28. Lots of subjects discussed.

“We can’t all be heroes, because somebody has to sit on the kerb and applaud when they go by.”

American humorist, Will Rogers

1. It was a cold day but it was hot in the sun. Figure that out.

As usual, the speakers were Ray, Mr Bashful, Steve Maxwell and Helmut. Plus, we had guest speaker and Radio sensation, John August get up to speak and answer questions.

Mirko was at his “effervescent” best.

Mirko was once probed by aliens and given advanced science tips. When the aliens chose Mirko to spread the word they chose wisely.

2. Some regulars claimed that last week’s post about Mr B’s excursion was a fabrication. I think we have a trust issue going on here.

3. Occasionally you will find advertisements on this blog. This scribe wants it noted that he makes no money from those advertisements and doesn’t get to choose them. The advertisements you find on this blog are put there by the company that created its infrastructure: WordPress.

Except this advertisement below. I put that there. I like the colours. I attribute this image to:  howtostartablog online.net


WordPress: I wish you didn’t place advertisements on this blog but I understand why you do. Thank you, WordPress, for providing this scribe with the free tools to create this blog. Much appreciated.

4. This blog received a visit from The European Union. It seems they have their own flag.

128 visits from Australia? A fluke. This blog only averages 20 visits a day.

5. Three people spoke on our Ladder of Lament and expressed regrets: an unbought mattress; being hit by a car while riding a motorcycle; and remarks left unsaid when getting the strap in school.

It’s an interesting segment. And, we were given a bonus: when the grasshopper spoke about his motorcycle incident, he also recounted his extraordinary experience while laying unconscious on the road.

Regrets, I’ve had a few.

6. The ‘Something Nice’ segment. To charm some and irritate others.

7. We had our Jokefest segment too, which got laughs. The joke below was NOT told.

The wife of a businessman was told their housekeeper wanted a raise. This upset her, and she decided to talk to her housekeeper about it.
 She asked: “Maria, why do you want a pay increase?”
Maria: “Well, Señora, there are tree reasons why I wanna increase. The first is that I iron  better than you.”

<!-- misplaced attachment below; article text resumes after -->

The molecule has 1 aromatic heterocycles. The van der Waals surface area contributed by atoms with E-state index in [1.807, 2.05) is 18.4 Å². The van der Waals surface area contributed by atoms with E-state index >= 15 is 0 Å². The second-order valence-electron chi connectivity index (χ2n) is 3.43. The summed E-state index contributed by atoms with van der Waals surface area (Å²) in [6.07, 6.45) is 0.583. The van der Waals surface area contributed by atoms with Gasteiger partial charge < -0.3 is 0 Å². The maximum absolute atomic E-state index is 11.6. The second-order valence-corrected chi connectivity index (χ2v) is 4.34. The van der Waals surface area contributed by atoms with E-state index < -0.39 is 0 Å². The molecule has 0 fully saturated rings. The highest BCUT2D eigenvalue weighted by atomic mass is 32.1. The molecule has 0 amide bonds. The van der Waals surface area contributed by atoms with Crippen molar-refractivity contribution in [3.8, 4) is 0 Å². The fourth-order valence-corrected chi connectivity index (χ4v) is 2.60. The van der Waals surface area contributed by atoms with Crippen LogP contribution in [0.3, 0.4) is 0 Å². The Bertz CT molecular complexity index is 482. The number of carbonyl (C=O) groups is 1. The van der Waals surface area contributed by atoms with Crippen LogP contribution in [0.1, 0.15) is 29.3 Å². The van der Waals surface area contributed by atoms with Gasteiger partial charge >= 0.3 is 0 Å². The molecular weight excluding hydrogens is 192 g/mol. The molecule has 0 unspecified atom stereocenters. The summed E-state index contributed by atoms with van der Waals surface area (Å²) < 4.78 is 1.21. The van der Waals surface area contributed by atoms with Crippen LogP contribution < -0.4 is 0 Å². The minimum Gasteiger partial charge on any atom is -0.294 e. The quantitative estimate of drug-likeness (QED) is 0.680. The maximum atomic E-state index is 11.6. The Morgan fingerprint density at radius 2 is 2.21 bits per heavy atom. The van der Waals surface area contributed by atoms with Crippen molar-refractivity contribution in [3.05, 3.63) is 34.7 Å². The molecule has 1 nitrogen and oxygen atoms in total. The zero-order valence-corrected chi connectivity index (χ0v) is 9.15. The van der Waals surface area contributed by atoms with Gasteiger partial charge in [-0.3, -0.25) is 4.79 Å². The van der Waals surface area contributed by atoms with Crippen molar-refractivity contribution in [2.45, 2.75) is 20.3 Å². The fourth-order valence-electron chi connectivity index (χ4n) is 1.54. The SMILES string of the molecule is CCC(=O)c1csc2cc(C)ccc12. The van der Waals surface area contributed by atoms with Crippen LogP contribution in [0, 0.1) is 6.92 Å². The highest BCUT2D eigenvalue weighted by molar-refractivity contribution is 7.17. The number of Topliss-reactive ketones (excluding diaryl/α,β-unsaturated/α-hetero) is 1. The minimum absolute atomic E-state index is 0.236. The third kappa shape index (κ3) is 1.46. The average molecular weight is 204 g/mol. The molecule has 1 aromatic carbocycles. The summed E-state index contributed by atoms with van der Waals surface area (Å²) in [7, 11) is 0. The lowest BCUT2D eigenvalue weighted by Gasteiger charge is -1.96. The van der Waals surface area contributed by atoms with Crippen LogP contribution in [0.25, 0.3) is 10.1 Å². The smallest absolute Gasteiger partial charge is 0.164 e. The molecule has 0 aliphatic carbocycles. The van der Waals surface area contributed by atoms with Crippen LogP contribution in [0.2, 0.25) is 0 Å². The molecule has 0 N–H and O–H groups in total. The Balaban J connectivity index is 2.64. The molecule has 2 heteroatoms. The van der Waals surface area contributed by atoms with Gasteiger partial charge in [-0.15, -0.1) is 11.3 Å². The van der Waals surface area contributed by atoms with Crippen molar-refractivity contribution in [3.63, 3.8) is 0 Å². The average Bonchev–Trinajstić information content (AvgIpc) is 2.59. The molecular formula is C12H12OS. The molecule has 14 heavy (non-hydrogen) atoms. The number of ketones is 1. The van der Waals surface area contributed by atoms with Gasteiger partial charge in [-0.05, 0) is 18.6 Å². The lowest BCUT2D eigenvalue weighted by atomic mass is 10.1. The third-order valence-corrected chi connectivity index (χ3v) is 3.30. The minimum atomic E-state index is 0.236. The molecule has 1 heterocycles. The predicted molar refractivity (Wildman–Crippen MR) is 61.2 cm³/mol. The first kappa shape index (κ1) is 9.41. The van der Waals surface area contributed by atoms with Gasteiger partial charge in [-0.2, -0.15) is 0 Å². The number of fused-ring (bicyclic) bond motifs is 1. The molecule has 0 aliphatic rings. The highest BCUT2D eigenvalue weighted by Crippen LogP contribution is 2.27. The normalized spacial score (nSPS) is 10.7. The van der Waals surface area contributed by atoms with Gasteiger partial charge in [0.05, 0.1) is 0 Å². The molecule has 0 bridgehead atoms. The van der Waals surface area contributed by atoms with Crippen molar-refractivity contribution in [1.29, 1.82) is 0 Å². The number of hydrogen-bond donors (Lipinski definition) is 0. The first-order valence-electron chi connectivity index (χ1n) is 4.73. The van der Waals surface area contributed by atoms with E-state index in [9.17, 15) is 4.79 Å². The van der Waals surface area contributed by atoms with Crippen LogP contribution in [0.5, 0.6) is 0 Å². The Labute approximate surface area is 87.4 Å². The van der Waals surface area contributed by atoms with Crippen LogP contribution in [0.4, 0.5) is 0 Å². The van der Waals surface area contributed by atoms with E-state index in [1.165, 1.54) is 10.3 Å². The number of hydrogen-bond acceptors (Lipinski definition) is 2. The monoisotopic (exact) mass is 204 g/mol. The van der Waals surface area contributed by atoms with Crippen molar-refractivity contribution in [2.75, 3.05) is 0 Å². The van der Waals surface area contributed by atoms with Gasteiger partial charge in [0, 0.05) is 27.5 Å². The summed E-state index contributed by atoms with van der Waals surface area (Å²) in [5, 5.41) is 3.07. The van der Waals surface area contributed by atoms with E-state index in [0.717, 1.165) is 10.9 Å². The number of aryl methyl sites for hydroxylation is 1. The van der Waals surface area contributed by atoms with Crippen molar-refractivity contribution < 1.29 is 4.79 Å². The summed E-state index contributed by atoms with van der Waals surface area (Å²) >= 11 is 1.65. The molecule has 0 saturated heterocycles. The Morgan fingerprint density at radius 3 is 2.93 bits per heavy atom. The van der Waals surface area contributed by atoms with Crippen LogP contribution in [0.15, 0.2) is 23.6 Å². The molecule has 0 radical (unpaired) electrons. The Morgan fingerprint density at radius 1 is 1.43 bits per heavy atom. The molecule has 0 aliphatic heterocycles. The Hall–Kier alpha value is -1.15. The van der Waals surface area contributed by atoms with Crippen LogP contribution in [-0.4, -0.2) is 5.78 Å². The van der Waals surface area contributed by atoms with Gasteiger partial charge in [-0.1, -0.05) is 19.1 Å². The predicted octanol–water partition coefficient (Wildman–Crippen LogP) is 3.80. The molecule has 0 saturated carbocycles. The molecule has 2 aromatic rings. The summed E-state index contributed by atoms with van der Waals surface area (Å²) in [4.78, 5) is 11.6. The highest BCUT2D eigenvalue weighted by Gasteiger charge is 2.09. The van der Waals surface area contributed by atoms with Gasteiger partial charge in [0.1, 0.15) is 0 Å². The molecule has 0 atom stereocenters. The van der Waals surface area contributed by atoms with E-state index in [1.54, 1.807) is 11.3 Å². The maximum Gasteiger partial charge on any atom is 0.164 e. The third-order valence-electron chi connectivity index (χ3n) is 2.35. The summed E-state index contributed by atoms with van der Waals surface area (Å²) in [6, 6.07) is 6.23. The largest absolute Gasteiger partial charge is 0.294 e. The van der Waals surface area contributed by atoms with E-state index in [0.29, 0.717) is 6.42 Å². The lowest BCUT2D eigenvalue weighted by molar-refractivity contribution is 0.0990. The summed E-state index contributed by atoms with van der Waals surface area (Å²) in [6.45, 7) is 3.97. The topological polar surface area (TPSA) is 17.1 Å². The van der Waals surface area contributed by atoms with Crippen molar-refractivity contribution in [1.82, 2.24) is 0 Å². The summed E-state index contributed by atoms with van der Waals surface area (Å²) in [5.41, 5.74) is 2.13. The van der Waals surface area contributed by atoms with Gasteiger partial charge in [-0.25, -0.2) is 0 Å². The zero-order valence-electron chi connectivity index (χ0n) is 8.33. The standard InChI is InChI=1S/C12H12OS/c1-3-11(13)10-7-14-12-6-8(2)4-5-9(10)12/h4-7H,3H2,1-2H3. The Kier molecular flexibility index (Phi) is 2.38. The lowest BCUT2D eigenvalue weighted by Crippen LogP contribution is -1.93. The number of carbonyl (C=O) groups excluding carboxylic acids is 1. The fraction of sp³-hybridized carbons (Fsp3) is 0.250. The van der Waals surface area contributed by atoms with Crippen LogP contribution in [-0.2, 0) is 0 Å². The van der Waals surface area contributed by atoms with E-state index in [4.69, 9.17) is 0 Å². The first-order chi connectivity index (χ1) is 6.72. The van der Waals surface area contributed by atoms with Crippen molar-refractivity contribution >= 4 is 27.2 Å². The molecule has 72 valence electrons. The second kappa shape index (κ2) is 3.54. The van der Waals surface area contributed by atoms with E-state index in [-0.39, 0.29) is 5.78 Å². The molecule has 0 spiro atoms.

Wife:  “Who said you iron better than  me?”
Maria: “Jor huzban he say so.”
Wife: “Oh yeah?”
Maria: “The second reason eez that I am a better cook than you.”
Wife:  “Nonsense, who said you were a better  cook than me?”
Maria: “Jor hozban did.”
Wife, increasingly  agitated: “Oh, he did, did he?”
Maria: “The third reason is that I am better at sex than you in the bed.”
Wife, furious, through gritted teeth:
 “And did my husband say that as well?”
Maria: “No Señora . . . the gardener did.”
Wife:  “So Maria, how much did you say you want?”

8. Other subjects discussed:
– In 1983 The San Diego Yacht Club purposely lost the American’s cup to Australia II, so that they could win it back the following year and display it in their own yacht club in San Diego.
With all the interruptions the speaker received this quick five minute point was stretched to twenty minutes.

– In 1987, New Zealanders lost the right to criticise Australia for Greg Chappell’s notorious under-arm bowling incident in 1981 when they tried to cheat the San Diego Yacht Club using an onerous technicality.

-The Federal government has announced that it will be creating a cyber-force for its Armed Services, beginning with 100 people. It aims to have 900. The speaker wondered why the hell we don’t have a cyber-force already! (One grasshopper suggested we probably do, and that the government is just making it official.)

– “Let’s treat terrorists well when we catch them,” suggested the speaker. He gave his reasons why.

– In a question-and-answer website called ‘Quora’ the question was asked, “My wife and I are atheists. Our child wants to go to church. What should we do?” The speaker proudly stated that every one of the fifty atheist answers he read suggested that the child be taken to church. “It’s a shame,” he added, “that most believers don’t give their unwilling children the same respect.”